The FDA has approved drug trials to test whether MDMA can be used to treat PTSD. Good work, MAPS! MDMA has shown promise in smaller trials that have helped individuals suffering from PTSD who did not see improvement through traditional treatment protocols.

Nicholas Kristof at NYT wrote a list of suggested charities to give to this holiday season.

Here’s a fascinating and mind-boggling descent into millionaire offshore accounts.

China’s missing girls are probably not missing due to demographic factors (abortion, infanticide) – the reasons are likely political.

November 25 Link Roundup

I wrote a post for the QMUL History of Emotions blog for #NormativityNovember on archaeological racism.

Bess Lovejoy explores the history of medical cannibalism in Europe. (Note that it’s cannibalism and not cannabis.) I’m interested in learning more about this, because as far as I know, the idea of bodily integrity and the soul in medieval/early modern Europe was such that the strongest argument against blood transfusions was that the recipient would inherit the soul of the donor, and autopsies/dissections were not acceptable as they were desecrating the body. Thoughts?

Today is Buy Nothing Day! Traditionally know as Black Friday, Buy Nothing day is a time to opt out of consumerism. Consider giving homemade gifts, items from local shops or artists, or (gasp) no gifts at all. Even better, why not send a donation to any number of charitable organizations? Turns out (as expected) they don’t need your leftovers or used toys, they just need money.

In fact, why not donate to the Standing Rock pipeline protesters?

 

Normativity November: Defining the Archaeological Normal

This post is part of QMUL’s Normativity November, a month exploring the concept of the normal in preparation for the exciting Being Human events ‘Emotions and Cancer’ on 22 November and ‘The Museum of the Normal’ on 24 November, and originally appeared on the QMUL History of Emotions Blog on 22 November 2016.

The history of archaeology in the late 19th and early 20th centuries can be read as the history of European men attempting to prove their perceived place in the world. At the time, western Europe had colonized much of the world, dividing up Africa, South America, and Oceania from which they could extract resources to further fund empires. Alongside this global spread was a sincere belief in the superiority of the rule of white men, which had grown from the Darwinian theory of evolution and the subsequent ideas of eugenics advanced by Darwin’s cousin Francis Galton: not only were white men the height of evolutionary and cultural progress, they were the epitome of thousands of years of cultural development which was superior to any other world culture. According to their belief, it was inevitable that Europeans should colonize the rest of the world. This was not only the normal way of life, but the only one that made sense.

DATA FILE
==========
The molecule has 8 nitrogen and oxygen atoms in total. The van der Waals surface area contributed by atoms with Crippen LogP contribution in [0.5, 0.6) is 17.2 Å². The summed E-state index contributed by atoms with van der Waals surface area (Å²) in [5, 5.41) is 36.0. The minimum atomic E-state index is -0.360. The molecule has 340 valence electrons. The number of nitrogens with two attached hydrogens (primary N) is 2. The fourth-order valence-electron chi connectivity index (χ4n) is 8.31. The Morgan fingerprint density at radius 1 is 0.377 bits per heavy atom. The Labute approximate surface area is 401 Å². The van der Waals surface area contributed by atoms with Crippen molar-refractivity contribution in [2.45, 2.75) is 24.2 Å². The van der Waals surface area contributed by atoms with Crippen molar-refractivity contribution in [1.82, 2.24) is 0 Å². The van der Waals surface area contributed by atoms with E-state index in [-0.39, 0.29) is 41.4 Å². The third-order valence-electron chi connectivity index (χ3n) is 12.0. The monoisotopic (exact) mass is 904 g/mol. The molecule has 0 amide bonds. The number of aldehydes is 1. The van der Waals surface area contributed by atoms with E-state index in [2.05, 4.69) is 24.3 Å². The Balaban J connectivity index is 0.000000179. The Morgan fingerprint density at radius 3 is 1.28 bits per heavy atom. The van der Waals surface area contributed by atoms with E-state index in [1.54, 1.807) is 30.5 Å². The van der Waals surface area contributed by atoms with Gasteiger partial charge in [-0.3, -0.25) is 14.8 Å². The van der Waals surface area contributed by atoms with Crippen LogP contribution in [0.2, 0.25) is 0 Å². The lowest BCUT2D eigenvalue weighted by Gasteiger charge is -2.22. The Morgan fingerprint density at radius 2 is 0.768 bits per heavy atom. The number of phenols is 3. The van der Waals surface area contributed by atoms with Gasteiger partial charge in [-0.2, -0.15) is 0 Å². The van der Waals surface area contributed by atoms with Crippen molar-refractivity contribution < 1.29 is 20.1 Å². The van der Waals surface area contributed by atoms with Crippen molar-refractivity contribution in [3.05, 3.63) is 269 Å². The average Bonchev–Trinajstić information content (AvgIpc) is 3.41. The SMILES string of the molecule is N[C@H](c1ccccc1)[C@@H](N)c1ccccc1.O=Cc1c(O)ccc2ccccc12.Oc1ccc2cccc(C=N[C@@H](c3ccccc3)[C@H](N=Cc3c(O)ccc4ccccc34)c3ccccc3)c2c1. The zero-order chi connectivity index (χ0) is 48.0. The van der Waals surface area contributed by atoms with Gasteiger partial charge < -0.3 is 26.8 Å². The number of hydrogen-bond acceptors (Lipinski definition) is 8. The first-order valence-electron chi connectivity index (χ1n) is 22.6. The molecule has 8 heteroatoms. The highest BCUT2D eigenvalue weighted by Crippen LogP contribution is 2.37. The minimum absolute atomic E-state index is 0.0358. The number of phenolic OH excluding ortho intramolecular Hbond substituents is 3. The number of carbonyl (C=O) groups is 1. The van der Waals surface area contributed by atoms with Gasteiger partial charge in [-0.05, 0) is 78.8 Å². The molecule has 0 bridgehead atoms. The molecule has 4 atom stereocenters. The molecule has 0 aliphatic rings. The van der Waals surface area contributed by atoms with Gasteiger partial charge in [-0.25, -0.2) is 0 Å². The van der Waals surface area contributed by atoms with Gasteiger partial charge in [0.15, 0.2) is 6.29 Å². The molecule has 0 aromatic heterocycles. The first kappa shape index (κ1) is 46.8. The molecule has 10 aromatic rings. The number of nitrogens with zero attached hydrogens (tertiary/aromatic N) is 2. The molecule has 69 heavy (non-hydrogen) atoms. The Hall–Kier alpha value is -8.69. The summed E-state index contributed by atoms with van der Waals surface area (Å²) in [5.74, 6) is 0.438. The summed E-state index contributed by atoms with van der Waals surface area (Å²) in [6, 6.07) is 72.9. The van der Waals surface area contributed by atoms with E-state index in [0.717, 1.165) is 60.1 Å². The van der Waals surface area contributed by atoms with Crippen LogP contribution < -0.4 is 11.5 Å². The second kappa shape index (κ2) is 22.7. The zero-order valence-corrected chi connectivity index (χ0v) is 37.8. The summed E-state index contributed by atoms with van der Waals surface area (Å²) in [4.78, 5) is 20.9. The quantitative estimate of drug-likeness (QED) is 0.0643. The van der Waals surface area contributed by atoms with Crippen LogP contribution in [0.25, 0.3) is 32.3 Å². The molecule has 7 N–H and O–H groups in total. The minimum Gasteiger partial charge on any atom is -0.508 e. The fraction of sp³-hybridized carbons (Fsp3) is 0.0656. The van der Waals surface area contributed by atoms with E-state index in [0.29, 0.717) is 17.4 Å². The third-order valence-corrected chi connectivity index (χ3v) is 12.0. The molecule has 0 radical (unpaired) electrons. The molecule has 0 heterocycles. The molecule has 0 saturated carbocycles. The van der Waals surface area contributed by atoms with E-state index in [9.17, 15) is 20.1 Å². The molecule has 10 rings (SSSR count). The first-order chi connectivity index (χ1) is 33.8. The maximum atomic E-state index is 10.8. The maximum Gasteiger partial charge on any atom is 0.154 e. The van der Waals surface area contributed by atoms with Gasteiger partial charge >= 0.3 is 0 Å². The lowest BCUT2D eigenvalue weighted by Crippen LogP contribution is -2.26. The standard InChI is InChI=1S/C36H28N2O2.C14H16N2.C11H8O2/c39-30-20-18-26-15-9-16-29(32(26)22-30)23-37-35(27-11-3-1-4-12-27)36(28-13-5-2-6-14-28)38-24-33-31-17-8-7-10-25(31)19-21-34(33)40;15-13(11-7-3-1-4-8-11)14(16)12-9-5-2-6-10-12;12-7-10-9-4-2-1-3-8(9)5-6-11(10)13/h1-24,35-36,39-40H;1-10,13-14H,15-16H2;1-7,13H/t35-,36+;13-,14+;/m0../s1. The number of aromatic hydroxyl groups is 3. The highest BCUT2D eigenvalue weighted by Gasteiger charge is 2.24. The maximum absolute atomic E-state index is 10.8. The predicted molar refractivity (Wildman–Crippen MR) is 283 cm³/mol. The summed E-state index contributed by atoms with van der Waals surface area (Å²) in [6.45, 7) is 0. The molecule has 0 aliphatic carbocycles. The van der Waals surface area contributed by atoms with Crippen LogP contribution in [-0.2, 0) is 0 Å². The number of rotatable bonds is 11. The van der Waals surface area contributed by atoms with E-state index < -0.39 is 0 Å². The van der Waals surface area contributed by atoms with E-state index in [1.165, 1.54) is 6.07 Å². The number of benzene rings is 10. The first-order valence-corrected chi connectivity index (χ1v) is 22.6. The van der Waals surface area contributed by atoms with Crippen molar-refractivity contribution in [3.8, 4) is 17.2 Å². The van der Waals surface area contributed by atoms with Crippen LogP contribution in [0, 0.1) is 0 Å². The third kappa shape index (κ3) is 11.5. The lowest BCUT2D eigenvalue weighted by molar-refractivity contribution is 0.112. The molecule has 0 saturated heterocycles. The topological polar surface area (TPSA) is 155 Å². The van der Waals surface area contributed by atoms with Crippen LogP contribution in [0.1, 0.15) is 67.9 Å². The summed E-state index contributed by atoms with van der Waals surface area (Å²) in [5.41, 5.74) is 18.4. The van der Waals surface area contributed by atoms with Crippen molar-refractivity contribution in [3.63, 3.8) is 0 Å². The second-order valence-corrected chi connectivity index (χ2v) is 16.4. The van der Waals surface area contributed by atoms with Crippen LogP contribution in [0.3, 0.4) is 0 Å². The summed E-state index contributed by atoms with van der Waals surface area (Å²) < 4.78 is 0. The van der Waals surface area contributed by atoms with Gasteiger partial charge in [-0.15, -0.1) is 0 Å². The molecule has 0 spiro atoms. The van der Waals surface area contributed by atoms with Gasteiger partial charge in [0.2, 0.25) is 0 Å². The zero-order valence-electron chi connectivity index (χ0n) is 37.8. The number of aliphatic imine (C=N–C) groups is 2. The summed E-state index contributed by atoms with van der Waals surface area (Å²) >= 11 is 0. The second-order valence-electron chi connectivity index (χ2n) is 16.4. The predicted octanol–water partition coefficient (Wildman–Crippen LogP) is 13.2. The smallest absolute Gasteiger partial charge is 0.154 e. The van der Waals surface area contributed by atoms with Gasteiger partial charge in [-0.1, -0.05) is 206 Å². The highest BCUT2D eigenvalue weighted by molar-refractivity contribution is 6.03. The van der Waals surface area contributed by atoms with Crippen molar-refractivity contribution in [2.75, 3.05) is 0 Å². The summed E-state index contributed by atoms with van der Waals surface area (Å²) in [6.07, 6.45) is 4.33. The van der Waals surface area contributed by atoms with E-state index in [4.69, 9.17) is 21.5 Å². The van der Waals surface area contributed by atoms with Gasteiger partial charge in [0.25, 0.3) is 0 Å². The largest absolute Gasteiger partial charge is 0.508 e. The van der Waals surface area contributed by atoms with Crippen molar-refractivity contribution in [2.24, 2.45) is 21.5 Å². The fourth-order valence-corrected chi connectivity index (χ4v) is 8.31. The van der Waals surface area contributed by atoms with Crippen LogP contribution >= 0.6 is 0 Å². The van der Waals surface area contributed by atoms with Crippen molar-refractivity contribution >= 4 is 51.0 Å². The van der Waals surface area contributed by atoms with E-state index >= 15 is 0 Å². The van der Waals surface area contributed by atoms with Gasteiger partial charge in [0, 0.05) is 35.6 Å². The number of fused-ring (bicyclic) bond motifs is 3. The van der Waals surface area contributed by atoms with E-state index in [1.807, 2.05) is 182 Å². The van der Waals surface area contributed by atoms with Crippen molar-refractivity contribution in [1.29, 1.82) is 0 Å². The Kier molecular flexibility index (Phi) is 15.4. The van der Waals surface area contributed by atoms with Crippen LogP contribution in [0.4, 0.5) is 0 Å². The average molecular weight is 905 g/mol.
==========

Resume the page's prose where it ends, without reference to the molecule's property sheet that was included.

In modern archaeology, we let the data speak for itself, trying not to impose our own ideas of normality and society onto ancient cultures. One hundred years ago, however, archaeology was used as a tool to prove European superiority and cultural manifest and without the benefit of radiocarbon dating (invented in the 1940s) to identify which culture developed at what time, Victorian and Edwardian archaeologists were free to stratify ancient cultures in a way that supported their framework that most European=most advanced. “European-ness” was defined through craniometry, or the measurement and appearance of skulls, and similar measurements of the limbs. Normality was defined as the average British measurement, and any deviation from this normal immediately identified that individual as part of a lesser race (a term which modern anthropologists find highly problematic, as so much of what was previously called “race” is culture).